Each time you add a feature, there are two things to do regarding tests: check that the existing tests pass, and add tests for the new feature or bugfix.

The tests live in pelican/tests and you can run them using the “discover” feature of unittest:

$ python -Wd -m unittest discover

After making your changes and running the tests, you may see a test failure mentioning that “some generated files differ from the expected functional tests output.” If you have made changes that affect the HTML output generated by Pelican, and the changes to that output are expected and deemed correct given the nature of your changes, then you should update the output used by the functional tests. To do so, make sure you have both ``en_EN.utf8`` and ``fr_FR.utf8`` locales installed, and then run the following two commands:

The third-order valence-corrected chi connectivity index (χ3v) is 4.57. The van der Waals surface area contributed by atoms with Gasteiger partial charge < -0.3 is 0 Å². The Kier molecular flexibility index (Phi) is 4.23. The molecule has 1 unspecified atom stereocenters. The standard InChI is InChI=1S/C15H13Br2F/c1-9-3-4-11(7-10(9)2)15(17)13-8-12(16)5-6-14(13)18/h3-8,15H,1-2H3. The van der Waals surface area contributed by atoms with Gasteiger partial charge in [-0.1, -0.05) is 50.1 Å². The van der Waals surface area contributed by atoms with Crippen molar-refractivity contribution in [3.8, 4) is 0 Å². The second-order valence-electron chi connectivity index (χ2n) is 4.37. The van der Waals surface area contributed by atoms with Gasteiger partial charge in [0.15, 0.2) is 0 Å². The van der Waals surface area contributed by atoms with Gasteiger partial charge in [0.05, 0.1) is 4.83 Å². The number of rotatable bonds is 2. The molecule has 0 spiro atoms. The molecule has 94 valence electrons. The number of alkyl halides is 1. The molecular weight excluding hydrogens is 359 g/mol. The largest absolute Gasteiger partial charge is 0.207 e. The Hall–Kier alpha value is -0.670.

$ LC_ALL=en_US.utf8 pelican -o pelican/tests/output/custom/ \
    -s samples/ samples/content/
$ LC_ALL=fr_FR.utf8 pelican -o pelican/tests/output/custom_locale/ \
    -s samples/ samples/content/
$ LC_ALL=en_US.utf8 pelican -o pelican/tests/output/basic/ \

Testing on Python 2 and 3

Testing on Python 3 currently requires some extra steps: installing Python 3-compatible versions of dependent packages and plugins.

Tox is a useful tool to run tests on both versions. It will install the Python 3-compatible version of dependent packages.

Python 3 development tips

Here are some tips that may be useful when doing some code for both Python 2.7 and Python 3 at the same time:

  • Assume every string and literal is unicode (import unicode_literals):
    • Do not use prefix u'.
    • Do not encode/decode strings in the middle of sth. Follow the code to the source (or target) of a string and encode/decode at the first/last possible point.
    • In other words, write your functions to expect and to return unicode.